June 3, 2019. To commemmorate the 75th anniversary of the Allied Invasion of Normandy, known as D-day, which takes place on June 6th, WRTI presents our Classical Album of the Week, "Requiem: The Pity of War," the latest recording by English tenor Ian Bostridge, with Antonio Pappano at the piano.
Bostridge's experience of singing many performances of Benjamin Britten's great War Requiem compelled him to put together this compilation of songs by George Butterworth, Rudi Stephan, Gustav Mahler, and Kurt Weill (on poems of Walt Whitman.) These nineteen songs reflects the many aspects of human lives incited to, and torn apart by war.
It's fitting that an English tenor would open his album with music of George Butterworth, "one of the great hopes of English music," whose life was cut short at 31, when a sniper killed him at the Battle of the Somme in 1916. Butterworth's settings of A.E. Housman's A Shropshire Lad display a pastoral yet subtly sophisticated modernist underpinning to lyrical melodies. Hearing these songs is a bitter reminder that the loss of a talent like Butterworth's is one of the great tragedies of war. The same can be said of the short, harmonically lush songs by Rudi Stephan, a German composer who was killed at age 28 by a Russian sharpshooter on the Galician front, also during World War I.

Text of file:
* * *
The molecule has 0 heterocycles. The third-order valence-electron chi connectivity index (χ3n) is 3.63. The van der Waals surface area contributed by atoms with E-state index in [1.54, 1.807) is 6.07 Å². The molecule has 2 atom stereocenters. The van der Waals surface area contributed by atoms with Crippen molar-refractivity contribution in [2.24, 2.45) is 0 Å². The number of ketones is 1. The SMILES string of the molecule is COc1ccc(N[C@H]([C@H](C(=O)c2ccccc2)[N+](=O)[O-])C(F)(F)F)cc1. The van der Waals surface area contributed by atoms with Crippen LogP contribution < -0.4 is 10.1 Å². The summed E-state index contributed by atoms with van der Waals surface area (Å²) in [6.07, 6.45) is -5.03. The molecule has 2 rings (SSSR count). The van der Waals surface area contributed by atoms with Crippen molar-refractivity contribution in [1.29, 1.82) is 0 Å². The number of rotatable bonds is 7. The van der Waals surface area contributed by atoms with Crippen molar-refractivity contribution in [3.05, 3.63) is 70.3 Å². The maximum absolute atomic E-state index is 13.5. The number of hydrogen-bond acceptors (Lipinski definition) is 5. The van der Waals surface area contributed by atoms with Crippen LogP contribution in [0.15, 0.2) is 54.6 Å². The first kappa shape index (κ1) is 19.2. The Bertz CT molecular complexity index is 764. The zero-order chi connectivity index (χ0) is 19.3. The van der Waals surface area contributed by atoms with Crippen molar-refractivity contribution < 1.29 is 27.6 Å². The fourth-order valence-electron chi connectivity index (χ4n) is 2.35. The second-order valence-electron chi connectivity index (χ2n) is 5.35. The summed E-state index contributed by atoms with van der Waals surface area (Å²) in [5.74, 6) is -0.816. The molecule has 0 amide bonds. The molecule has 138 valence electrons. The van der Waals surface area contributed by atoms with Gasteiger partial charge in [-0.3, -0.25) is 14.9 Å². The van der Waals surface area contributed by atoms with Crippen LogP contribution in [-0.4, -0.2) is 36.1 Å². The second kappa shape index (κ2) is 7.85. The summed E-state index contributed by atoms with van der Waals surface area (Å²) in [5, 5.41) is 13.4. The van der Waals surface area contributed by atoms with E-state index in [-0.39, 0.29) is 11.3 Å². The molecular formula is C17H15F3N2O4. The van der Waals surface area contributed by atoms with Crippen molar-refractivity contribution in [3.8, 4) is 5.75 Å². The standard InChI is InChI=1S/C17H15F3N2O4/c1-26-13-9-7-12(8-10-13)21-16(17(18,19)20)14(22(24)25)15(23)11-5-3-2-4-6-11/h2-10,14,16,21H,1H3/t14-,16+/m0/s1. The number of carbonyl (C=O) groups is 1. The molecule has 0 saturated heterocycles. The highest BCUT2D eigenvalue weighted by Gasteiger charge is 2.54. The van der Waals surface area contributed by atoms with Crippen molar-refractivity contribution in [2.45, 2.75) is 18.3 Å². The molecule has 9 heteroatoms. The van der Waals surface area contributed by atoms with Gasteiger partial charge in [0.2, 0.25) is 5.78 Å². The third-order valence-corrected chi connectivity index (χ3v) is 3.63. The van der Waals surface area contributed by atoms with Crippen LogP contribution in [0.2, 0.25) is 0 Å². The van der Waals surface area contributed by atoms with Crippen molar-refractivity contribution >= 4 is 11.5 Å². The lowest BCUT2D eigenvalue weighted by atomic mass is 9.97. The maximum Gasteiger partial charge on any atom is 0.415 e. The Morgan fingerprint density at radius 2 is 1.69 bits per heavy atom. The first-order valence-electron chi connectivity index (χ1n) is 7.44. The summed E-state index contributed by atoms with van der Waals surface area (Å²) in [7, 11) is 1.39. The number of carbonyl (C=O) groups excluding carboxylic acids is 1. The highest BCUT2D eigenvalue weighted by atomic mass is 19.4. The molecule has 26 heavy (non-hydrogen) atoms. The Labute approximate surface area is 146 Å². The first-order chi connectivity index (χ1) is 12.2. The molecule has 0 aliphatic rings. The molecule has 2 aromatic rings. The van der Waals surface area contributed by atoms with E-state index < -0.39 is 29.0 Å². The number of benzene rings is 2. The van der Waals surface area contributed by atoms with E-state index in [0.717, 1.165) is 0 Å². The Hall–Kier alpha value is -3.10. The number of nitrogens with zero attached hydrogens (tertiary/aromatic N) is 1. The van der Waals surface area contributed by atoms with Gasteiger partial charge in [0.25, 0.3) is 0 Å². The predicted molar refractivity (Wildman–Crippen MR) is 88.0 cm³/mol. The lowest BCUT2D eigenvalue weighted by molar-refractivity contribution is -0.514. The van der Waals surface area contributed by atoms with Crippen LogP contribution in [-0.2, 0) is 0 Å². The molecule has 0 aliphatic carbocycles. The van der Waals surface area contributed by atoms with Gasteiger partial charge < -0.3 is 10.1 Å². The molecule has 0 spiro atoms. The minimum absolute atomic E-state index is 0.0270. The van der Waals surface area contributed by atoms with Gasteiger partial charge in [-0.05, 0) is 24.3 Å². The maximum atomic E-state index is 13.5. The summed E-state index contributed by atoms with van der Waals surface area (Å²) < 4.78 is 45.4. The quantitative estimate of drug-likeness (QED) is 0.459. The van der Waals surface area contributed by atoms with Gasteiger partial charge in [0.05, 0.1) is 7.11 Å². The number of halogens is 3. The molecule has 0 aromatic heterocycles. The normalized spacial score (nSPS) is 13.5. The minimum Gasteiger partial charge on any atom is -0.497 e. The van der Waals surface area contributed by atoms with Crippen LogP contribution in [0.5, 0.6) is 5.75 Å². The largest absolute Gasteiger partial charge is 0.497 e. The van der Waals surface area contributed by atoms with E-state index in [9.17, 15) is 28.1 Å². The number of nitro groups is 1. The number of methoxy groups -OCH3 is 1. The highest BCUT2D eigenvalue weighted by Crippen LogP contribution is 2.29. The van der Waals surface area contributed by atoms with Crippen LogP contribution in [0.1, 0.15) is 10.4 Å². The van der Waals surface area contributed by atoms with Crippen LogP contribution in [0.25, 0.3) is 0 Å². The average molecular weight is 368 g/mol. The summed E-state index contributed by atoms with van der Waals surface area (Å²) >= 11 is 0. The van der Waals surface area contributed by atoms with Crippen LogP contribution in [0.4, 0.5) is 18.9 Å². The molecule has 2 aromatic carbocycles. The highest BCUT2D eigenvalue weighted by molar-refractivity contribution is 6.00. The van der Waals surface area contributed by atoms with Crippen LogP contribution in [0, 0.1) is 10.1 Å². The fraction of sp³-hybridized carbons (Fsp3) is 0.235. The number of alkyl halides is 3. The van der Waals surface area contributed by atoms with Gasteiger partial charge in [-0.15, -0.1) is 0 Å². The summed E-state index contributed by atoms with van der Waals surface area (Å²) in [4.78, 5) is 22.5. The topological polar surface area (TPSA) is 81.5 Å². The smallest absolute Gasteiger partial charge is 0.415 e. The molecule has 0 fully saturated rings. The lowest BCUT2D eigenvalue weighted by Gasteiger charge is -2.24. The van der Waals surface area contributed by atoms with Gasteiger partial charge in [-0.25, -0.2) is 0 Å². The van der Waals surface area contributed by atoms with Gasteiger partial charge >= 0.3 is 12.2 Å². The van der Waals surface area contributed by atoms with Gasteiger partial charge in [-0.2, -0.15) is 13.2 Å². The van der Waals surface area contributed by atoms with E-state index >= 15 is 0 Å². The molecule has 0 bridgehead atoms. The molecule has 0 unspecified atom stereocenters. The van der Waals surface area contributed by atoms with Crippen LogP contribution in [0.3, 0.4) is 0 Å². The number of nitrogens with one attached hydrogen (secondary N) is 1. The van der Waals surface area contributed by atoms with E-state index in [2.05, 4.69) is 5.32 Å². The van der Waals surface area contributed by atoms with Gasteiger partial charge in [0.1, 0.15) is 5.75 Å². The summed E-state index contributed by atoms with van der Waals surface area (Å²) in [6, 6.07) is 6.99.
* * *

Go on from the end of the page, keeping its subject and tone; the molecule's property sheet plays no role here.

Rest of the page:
Bostridge anchors the album with the oldest of the compositions, three songs from Gustav Mahler's Des Knaben Wunderhorn. As Bostridge writes, "The military sounds and rhythms which suffuse Mahler's symphonic work...are made explicit in these songs which tell of the nightmare horror as well as the poignancy and the pity of war."
For American listeners, perhaps the most striking of the songs are Kurt Weill's compelling, sometimes-jazz-infused settings of four magnificent poems by Walt Whitman. Whitman was writing about the American Civil War in his poems, "Beat! Beat! Drums!" "Oh Captain! My Captain!" "Come up from the Fields," and "A Dirge for Two Veterans."
Weill's treatment of Whitman's poems is by turns militaristic, lyrical, Romantic, and theatrical. The piano helps to tell the story in "Come up from the Fields" -- in feathery, almost impressionistic accompaniment that changes from hopeful to somber, when a letter from a beloved son comes just before the news of his death.
Throughout, Ian Bostridge, who possesses one of the most beautiful lieder voices in the world today, is in complete command of the emotional and musical content of each song, with shading, phrasing, color, and tonal beauty that compels the ear from start to finish. Antonio Pappano, at the piano, provides masterful accompaniment.